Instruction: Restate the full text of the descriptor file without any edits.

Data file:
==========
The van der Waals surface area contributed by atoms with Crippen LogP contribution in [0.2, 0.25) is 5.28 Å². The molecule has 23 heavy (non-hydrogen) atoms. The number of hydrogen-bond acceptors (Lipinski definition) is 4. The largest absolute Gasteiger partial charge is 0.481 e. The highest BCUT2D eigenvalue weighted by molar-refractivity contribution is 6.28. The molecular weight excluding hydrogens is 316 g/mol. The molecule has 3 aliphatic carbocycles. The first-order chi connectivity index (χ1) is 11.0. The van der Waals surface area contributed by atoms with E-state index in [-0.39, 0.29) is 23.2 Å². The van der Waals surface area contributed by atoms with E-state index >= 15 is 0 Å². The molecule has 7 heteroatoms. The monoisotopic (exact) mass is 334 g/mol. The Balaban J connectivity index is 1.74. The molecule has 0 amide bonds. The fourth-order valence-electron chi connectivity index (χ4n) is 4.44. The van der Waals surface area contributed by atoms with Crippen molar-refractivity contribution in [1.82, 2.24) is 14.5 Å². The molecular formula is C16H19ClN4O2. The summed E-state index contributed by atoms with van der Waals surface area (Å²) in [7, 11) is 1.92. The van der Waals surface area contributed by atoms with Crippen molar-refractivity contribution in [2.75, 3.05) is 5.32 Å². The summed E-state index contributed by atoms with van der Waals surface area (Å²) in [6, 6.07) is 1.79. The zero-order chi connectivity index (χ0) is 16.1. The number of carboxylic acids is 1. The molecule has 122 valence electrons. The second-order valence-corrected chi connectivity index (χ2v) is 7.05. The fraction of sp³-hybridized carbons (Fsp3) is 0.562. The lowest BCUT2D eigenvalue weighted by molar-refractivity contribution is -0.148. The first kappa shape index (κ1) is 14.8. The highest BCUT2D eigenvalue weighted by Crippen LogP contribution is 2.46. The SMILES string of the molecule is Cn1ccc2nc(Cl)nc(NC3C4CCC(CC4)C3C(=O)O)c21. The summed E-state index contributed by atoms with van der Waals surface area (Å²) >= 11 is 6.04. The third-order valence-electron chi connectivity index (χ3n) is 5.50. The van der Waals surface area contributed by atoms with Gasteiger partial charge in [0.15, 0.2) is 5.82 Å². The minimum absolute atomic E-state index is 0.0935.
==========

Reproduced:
The van der Waals surface area contributed by atoms with Crippen LogP contribution in [0.2, 0.25) is 5.28 Å². The molecule has 23 heavy (non-hydrogen) atoms. The number of hydrogen-bond acceptors (Lipinski definition) is 4. The largest absolute Gasteiger partial charge is 0.481 e. The highest BCUT2D eigenvalue weighted by molar-refractivity contribution is 6.28. The molecular weight excluding hydrogens is 316 g/mol. The molecule has 3 aliphatic carbocycles. The first-order chi connectivity index (χ1) is 11.0. The van der Waals surface area contributed by atoms with E-state index in [-0.39, 0.29) is 23.2 Å². The van der Waals surface area contributed by atoms with E-state index >= 15 is 0 Å². The molecule has 7 heteroatoms. The monoisotopic (exact) mass is 334 g/mol. The Balaban J connectivity index is 1.74. The molecule has 0 amide bonds. The fourth-order valence-electron chi connectivity index (χ4n) is 4.44. The van der Waals surface area contributed by atoms with Crippen molar-refractivity contribution in [1.82, 2.24) is 14.5 Å². The molecular formula is C16H19ClN4O2. The summed E-state index contributed by atoms with van der Waals surface area (Å²) in [7, 11) is 1.92. The van der Waals surface area contributed by atoms with Crippen molar-refractivity contribution in [2.75, 3.05) is 5.32 Å². The summed E-state index contributed by atoms with van der Waals surface area (Å²) in [6, 6.07) is 1.79. The zero-order chi connectivity index (χ0) is 16.1. The number of carboxylic acids is 1. The molecule has 122 valence electrons. The second-order valence-corrected chi connectivity index (χ2v) is 7.05. The fraction of sp³-hybridized carbons (Fsp3) is 0.562. The lowest BCUT2D eigenvalue weighted by molar-refractivity contribution is -0.148. The first kappa shape index (κ1) is 14.8. The highest BCUT2D eigenvalue weighted by Crippen LogP contribution is 2.46. The SMILES string of the molecule is Cn1ccc2nc(Cl)nc(NC3C4CCC(CC4)C3C(=O)O)c21. The summed E-state index contributed by atoms with van der Waals surface area (Å²) >= 11 is 6.04. The third-order valence-electron chi connectivity index (χ3n) is 5.50. The van der Waals surface area contributed by atoms with Gasteiger partial charge in [0.15, 0.2) is 5.82 Å². The minimum absolute atomic E-state index is 0.0935.